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HISTORY OF ADOPTION IN THE UNITED STATES


MINIMUM STANDARDS - continued

Because early field studies revealed that many courts handled adoption petitions casually and legal requirements, where they existed, were often ignored, minimum standards were considered the most feasible path toward improvement. Typical early statements argued that unregulated placing-out was full of error and catastrophe. "Unless carried out in accordance with approved standards," declared Edmond Butler, Executive Secretary of New York's Catholic Home Bureau, child placing would add to the "thousands of human wrecks" already seeking public charity and "be responsible for destroying the future welfare of very many if not most of those intended to be helped."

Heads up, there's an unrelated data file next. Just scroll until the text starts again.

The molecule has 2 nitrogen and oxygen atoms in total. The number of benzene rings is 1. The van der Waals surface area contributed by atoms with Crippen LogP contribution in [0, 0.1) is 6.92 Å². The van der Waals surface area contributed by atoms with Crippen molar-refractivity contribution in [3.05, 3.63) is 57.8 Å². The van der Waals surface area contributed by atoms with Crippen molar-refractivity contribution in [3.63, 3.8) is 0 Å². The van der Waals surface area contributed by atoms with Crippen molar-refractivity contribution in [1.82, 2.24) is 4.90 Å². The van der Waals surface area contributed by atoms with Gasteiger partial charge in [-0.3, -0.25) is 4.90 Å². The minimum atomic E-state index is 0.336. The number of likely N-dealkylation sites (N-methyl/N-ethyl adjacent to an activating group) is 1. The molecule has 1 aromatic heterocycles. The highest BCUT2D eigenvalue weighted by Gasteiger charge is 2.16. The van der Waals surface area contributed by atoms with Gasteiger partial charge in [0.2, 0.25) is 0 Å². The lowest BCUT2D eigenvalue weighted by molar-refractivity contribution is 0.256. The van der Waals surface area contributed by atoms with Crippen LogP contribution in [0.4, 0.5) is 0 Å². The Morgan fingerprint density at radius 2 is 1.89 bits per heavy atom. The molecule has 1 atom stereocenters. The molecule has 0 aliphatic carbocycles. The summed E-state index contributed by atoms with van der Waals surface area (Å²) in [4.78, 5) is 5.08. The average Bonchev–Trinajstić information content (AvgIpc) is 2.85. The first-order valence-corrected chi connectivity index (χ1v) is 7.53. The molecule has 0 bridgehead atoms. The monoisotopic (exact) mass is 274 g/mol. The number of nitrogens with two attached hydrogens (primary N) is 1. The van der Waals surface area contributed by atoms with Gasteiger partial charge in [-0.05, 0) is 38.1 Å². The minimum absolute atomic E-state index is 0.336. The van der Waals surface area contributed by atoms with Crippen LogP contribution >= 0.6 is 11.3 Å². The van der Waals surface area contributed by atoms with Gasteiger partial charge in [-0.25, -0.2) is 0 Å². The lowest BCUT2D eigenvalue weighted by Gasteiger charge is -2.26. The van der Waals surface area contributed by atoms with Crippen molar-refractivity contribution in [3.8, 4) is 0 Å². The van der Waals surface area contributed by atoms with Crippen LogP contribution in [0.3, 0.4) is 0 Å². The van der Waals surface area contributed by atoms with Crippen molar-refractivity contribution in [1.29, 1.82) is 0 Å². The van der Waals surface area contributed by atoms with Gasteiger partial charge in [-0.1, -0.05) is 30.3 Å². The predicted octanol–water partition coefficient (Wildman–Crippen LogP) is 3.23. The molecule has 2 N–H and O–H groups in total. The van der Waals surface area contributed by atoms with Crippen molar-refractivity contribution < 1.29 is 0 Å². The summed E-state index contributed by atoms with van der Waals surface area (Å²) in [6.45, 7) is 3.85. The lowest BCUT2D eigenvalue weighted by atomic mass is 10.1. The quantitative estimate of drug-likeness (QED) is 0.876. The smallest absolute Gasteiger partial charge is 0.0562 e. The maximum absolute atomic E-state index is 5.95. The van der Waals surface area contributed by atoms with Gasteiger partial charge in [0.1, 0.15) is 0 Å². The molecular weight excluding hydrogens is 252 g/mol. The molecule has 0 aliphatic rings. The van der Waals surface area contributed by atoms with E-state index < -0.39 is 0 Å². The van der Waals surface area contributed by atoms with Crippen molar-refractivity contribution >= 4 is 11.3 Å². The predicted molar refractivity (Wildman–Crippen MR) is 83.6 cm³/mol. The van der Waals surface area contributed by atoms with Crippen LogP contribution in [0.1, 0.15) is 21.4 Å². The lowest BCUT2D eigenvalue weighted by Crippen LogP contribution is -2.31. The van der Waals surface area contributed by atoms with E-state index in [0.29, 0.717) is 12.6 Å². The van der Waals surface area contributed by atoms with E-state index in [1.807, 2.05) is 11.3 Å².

Minimum standards were formulated in positive as well as negative terms. Birth parents should be beyond rehabilitation, children should be "normal," and adopters should be "industrious and thrifty," of the same religion as the child, and not too "advanced in years." Adopters were presumed to be married couples-and many surely were-but no rigid codes excluded singles from consideration. Religion was the only factor singled out for matching by adoption laws passed or revised in the late nineteenth and early twentieth centuries.

Minimum standards helped to modernize adoption by subjecting family-formation to new forms of bureaucratic control and professional oversight. By turning helping practices into calculable operations, for instance, they enhanced the role of scientific authority in the adoption process. Standardizing the way families came into being was both the premise and the purpose of outcome studies and other ambitious enterprises in adoption knowledge.

 

From: The Adoption History Project website www.uoregon.edu/~adoption/index.html Used With Permission.

 

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